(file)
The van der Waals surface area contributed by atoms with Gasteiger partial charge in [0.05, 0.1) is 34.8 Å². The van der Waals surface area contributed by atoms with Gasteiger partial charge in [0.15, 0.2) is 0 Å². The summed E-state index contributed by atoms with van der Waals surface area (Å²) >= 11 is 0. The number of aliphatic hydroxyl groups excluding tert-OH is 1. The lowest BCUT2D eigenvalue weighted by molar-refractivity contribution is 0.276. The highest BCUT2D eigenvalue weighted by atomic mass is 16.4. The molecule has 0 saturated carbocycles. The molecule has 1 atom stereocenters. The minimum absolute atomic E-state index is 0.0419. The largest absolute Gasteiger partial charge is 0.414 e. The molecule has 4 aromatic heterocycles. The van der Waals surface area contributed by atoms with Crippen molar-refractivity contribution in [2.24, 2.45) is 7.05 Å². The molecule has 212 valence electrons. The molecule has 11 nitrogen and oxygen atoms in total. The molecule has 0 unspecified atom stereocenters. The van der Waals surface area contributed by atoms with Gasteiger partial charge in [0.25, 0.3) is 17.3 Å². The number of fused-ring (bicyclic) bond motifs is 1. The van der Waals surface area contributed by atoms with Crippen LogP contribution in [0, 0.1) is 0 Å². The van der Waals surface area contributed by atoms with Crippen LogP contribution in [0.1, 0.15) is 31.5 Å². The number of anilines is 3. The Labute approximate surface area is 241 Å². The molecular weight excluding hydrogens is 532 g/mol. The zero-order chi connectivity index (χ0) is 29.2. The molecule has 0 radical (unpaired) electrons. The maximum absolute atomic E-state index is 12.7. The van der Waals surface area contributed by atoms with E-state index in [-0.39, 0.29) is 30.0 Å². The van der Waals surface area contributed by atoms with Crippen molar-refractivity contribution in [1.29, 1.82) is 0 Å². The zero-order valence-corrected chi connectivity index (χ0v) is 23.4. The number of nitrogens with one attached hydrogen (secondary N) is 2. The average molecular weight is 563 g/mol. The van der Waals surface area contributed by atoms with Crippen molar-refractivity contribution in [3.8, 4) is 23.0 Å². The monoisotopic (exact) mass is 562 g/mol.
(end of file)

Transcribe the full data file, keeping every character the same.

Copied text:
The van der Waals surface area contributed by atoms with Gasteiger partial charge in [0.05, 0.1) is 34.8 Å². The van der Waals surface area contributed by atoms with Gasteiger partial charge in [0.15, 0.2) is 0 Å². The summed E-state index contributed by atoms with van der Waals surface area (Å²) >= 11 is 0. The number of aliphatic hydroxyl groups excluding tert-OH is 1. The lowest BCUT2D eigenvalue weighted by molar-refractivity contribution is 0.276. The highest BCUT2D eigenvalue weighted by atomic mass is 16.4. The molecule has 0 saturated carbocycles. The molecule has 1 atom stereocenters. The minimum absolute atomic E-state index is 0.0419. The largest absolute Gasteiger partial charge is 0.414 e. The molecule has 4 aromatic heterocycles. The van der Waals surface area contributed by atoms with Crippen molar-refractivity contribution in [2.24, 2.45) is 7.05 Å². The molecule has 212 valence electrons. The molecule has 11 nitrogen and oxygen atoms in total. The molecule has 0 unspecified atom stereocenters. The van der Waals surface area contributed by atoms with Gasteiger partial charge in [0.25, 0.3) is 17.3 Å². The number of fused-ring (bicyclic) bond motifs is 1. The van der Waals surface area contributed by atoms with Crippen LogP contribution in [0, 0.1) is 0 Å². The van der Waals surface area contributed by atoms with Crippen LogP contribution in [0.1, 0.15) is 31.5 Å². The number of anilines is 3. The Labute approximate surface area is 241 Å². The molecular weight excluding hydrogens is 532 g/mol. The zero-order chi connectivity index (χ0) is 29.2. The molecule has 0 radical (unpaired) electrons. The maximum absolute atomic E-state index is 12.7. The van der Waals surface area contributed by atoms with E-state index in [-0.39, 0.29) is 30.0 Å². The van der Waals surface area contributed by atoms with Crippen molar-refractivity contribution in [1.29, 1.82) is 0 Å². The zero-order valence-corrected chi connectivity index (χ0v) is 23.4. The number of nitrogens with one attached hydrogen (secondary N) is 2. The average molecular weight is 563 g/mol. The van der Waals surface area contributed by atoms with Crippen molar-refractivity contribution in [3.8, 4) is 23.0 Å². The monoisotopic (exact) mass is 562 g/mol.